By William Shakespeare; Directed by Brandon Walker and Erin Cronican
Produced by The Seeing Place Theater

Off Off Broadway, Classic Play
Runs through 3.15.15
The Clarion Theatre, 309 East 26th Street


by Cindy Pierre on 3.3.15

Erin Cronican, Ian Moses Eaton, Brandon Walker, andJohn D'Arcangelo in Othello.  Photo by Justin Hoch/JHoch Photography.


BOTTOM LINE: This Shakespearean tale of race relations, jealousy, and betrayal is updated to reflect the times with modern attire and technology and commentary on the current climate between the Middle East and America.

“For she had eyes and chose me.” 

In gratitude and adoration, Othello (Ian Moses Eaton) relays how the fair and chaste Desdemona (Erin Cronican) came to gift him with her love and her hand in secret marriage. Her daddy Brabantio’s (John D’Arcangelo) response after going from being enraged to resigned? 

“Look to her, Moor, if thou hast eyes to see. She has deceived her father, and may thee.”

If ever there were two telling lines that served as cornerstones in William Shakespeare’s 1603 script, these two could arguably be them. The first evokes the beauty and wonder that encircles these star-crossed lovers: Othello, a Muslim general, and Desdemona, a younger, and Christian, Venetian beauty. The second provides a foreshadowing of what will ultimately become the reason for Othello’s murderous jealousy and Desdemona’s fall from grace. Lightness and darkness of all sorts intertwine in The Seeing Place Theater’s passionate and bold production of Othello.

At first, things seem to be looking up for Othello. After a sorrowful past, he is now a triumphant general of the Venetian army, a husband to the most virtuous woman in town, and can claim at least two very good friends: Cassio (Logan Keeler), his faithful lieutenant, and Iago (the skillful and smarmy Brandon Walker), his loyal ensign. Whoops. Did I say loyal? Iago, playing the dutiful friend and junior officer, is not as genuine as he seems. Underneath his smiling face and false submission is a seething hatred for his boss. Why? Because his boss is black, is married to the catch of the city, and gave away Iago’s coveted job to Cassio. In an effort to destroy all who have angered him, slighted him, and those in between, Iago teams up with Roderigo (the fine Daniel Michael Perez), a rich man who loves Desdemona, to weave a tangled web of deceit and betrayal. His aim? To convince Othello that his beloved wife is having an affair with Cassio, thereby destroying the two men that have offended him. It isn’t long before the seed of perdition is planted and subsequently undoes all who are involved.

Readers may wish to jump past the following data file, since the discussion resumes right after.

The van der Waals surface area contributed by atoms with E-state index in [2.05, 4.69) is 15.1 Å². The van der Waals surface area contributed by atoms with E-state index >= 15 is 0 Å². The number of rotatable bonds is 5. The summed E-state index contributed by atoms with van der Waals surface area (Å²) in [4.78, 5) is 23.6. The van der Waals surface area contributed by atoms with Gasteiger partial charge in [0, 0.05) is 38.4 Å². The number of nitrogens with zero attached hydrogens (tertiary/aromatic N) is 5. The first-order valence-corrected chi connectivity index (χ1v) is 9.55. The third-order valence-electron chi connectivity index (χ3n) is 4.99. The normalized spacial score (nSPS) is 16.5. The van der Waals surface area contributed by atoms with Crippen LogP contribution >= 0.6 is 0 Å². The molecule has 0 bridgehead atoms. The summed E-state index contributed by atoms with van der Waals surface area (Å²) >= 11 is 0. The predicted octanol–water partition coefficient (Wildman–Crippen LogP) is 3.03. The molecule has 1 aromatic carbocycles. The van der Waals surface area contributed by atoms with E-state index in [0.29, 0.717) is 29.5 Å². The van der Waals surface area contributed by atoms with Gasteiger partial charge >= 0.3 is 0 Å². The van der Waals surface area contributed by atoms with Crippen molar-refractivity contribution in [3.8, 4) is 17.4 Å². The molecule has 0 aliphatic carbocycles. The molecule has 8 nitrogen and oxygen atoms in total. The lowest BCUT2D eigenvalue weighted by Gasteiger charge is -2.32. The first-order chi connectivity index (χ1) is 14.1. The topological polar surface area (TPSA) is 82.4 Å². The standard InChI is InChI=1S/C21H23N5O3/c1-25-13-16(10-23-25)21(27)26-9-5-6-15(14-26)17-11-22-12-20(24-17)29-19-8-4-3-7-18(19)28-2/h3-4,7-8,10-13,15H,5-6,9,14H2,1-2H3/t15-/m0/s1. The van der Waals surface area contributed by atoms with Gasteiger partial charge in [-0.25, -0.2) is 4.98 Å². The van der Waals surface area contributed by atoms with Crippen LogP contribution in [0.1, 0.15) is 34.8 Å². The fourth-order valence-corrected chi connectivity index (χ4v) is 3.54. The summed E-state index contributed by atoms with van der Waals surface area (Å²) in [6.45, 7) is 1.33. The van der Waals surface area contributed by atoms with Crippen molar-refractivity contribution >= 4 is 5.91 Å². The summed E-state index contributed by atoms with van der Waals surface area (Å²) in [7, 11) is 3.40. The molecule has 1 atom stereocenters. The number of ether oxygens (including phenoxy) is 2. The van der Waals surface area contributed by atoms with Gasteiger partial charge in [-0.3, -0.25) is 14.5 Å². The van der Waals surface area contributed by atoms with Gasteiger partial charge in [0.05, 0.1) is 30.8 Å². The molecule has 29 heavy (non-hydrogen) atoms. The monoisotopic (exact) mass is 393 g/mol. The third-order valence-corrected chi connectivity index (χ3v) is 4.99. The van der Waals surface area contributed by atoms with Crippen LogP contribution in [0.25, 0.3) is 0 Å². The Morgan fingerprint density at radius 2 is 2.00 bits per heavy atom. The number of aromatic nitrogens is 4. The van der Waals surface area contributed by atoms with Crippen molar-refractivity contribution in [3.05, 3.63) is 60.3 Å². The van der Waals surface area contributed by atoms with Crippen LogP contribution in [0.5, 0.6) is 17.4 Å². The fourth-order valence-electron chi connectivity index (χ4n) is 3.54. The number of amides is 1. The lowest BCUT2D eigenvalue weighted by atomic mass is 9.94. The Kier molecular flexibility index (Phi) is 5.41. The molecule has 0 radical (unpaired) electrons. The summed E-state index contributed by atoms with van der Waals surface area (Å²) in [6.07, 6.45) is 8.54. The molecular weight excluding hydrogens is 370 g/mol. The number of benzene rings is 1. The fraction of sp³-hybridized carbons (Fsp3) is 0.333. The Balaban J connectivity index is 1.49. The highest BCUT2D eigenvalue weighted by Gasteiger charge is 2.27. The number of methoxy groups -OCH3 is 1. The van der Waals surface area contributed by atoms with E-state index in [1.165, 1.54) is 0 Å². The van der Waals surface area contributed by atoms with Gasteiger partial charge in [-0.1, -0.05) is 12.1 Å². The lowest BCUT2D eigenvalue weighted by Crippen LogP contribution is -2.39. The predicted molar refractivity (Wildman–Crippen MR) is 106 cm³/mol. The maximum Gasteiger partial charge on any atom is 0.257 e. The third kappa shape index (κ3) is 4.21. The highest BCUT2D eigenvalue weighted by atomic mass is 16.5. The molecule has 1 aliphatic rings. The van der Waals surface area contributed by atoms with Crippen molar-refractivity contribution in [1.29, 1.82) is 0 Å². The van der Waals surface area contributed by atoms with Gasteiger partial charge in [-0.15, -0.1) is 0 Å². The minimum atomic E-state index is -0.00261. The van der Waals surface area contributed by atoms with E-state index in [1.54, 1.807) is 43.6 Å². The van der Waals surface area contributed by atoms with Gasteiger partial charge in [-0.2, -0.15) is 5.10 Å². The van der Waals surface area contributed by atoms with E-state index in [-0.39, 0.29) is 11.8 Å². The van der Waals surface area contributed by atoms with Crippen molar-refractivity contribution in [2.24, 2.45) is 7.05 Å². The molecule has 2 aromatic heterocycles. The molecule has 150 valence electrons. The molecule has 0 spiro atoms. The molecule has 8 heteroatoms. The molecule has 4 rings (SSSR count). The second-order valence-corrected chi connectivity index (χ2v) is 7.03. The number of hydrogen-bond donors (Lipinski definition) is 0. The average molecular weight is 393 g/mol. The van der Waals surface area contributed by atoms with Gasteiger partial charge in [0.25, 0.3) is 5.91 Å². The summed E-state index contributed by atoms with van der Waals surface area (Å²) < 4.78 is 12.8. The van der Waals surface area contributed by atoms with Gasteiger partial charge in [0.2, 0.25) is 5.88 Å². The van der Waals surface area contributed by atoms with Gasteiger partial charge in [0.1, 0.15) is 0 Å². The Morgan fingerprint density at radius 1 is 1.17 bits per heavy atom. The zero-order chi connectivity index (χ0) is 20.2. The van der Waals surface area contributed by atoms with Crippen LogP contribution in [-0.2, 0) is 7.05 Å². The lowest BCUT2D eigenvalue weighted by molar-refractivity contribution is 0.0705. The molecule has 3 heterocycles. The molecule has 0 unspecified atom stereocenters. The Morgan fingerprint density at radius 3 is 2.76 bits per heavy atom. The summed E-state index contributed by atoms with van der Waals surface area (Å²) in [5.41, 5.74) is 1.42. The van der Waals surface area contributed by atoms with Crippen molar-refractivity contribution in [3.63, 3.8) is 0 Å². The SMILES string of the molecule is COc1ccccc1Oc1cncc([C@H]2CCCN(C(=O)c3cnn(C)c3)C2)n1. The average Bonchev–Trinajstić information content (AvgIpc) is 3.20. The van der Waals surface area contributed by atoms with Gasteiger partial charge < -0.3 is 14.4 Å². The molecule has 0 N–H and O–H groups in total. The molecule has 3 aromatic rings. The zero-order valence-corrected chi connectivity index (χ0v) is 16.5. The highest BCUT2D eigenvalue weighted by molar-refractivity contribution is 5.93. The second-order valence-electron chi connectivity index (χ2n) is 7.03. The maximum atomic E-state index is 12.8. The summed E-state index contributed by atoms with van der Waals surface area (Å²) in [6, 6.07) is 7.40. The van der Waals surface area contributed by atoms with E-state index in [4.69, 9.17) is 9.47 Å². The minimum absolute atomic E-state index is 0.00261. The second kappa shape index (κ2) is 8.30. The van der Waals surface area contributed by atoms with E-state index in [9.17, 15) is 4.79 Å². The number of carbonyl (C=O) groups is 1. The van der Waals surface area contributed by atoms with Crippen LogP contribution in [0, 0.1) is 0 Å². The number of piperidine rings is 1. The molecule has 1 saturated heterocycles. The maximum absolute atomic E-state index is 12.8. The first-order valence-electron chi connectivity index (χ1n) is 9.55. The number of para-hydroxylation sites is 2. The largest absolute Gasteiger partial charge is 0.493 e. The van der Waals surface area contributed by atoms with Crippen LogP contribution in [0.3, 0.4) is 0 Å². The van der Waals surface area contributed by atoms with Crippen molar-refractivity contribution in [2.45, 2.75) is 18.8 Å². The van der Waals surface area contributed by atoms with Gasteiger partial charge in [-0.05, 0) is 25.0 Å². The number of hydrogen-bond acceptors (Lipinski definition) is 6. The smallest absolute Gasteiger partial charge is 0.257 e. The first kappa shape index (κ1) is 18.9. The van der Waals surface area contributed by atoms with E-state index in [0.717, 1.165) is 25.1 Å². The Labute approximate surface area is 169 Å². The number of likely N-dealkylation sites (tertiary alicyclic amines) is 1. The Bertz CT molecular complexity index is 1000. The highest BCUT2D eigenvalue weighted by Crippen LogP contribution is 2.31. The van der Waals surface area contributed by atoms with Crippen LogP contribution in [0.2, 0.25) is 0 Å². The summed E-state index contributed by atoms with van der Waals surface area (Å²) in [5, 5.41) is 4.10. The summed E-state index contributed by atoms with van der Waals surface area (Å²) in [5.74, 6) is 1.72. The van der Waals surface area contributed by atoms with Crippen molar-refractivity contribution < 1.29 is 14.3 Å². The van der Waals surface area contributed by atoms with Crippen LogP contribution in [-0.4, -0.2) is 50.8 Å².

Othello is staged at what will hopefully become The Seeing Place Theater’s permanent home; the Clarion Theatre is an open theatre space with three sections for seating. Depending on where you find yourself, the view is fantastic. Others may not fare so well, and some key action scenes may be obstructed. You can chalk your misfortune up to the design of the space and your choice of seat, but Walker and Cronican’s direction could also expand to be more audience-inclusive. Despite some of the blocking, the duo does a great job of making Othello exciting. Characters pop out from the audience, and suddenly, patrons are being interacted with in a fun, engaging way. Though Othello’s themes are harsh, this production also plays up the language and some of the more jovial tones. 

Another element that deserves cheers is the production design by Walker and Cronican. Some of the highlights are the very simple, yet ever-practical, set pieces and veiled background. Two rolling chests serve as beds, desks, and other furniture. Their use helps facilitate many scenes and are wonderful vehicles for the action. A red curtain smartly shrouds intimate moments and sneaky dealings.

To up the momentum and undulating moods in the play, dark electronic music and percussion are threaded throughout. Though the music underlines the scenes well, it sometimes crescendos above the projection of the character’s voices and distracts from dialogue. At one point, it was hard to hear what Iago was saying, and everything that Iago says is important. Still, this original score goes a long way to modernize the classic piece.

Another successful, albeit underused, modern spin is augmenting Othello’s Islamic roots. Right before Othello throttles his wife, he rolls out a mat, kneels, and prays to Allah. This is a nice, sensible touch that adds dimension to Othello's character, but it begs to be preceded by more. This little taste of Islam may make you wonder why the production didn’t have others. 

But not all concepts succeed. When Othello meets with the senators for the first time, some are clad in short skirts and impossibly high-heels with smart-phones glues to their eyes. While cellphones are a clever and inexpensive way to introduce the technology needed for warfare into the plot, having Esther Chen and Brisa Freitas’ constantly peering into their phones lacks ingenuity. Another thing that could use work is a little more softness in Desdemona’s character. Although Cronican plays her as strongly and as assertively as she should, a little more sweetness to her nature, particularly when she interacts with Othello, would help sell the scene in which he kills her as “the lion slaughtering the lamb” a little more effectively.

The Seeing Place’s production of Othello is an exciting exhibition of what modern Shakespeare can be with a small budget. Although some improvements can be made, the heart and drive of the ensemble and all the hard work that they put into this show is worth experiencing.

(Othello plays at the Clarion Theatre, 309 East 26th Street, through March 15, 2015. Performances are Tuesdays through Saturdays at 7PM and Sundays at 2PM. Tickets are $15 and are available at or by calling SmartTix at 212.868.4444.)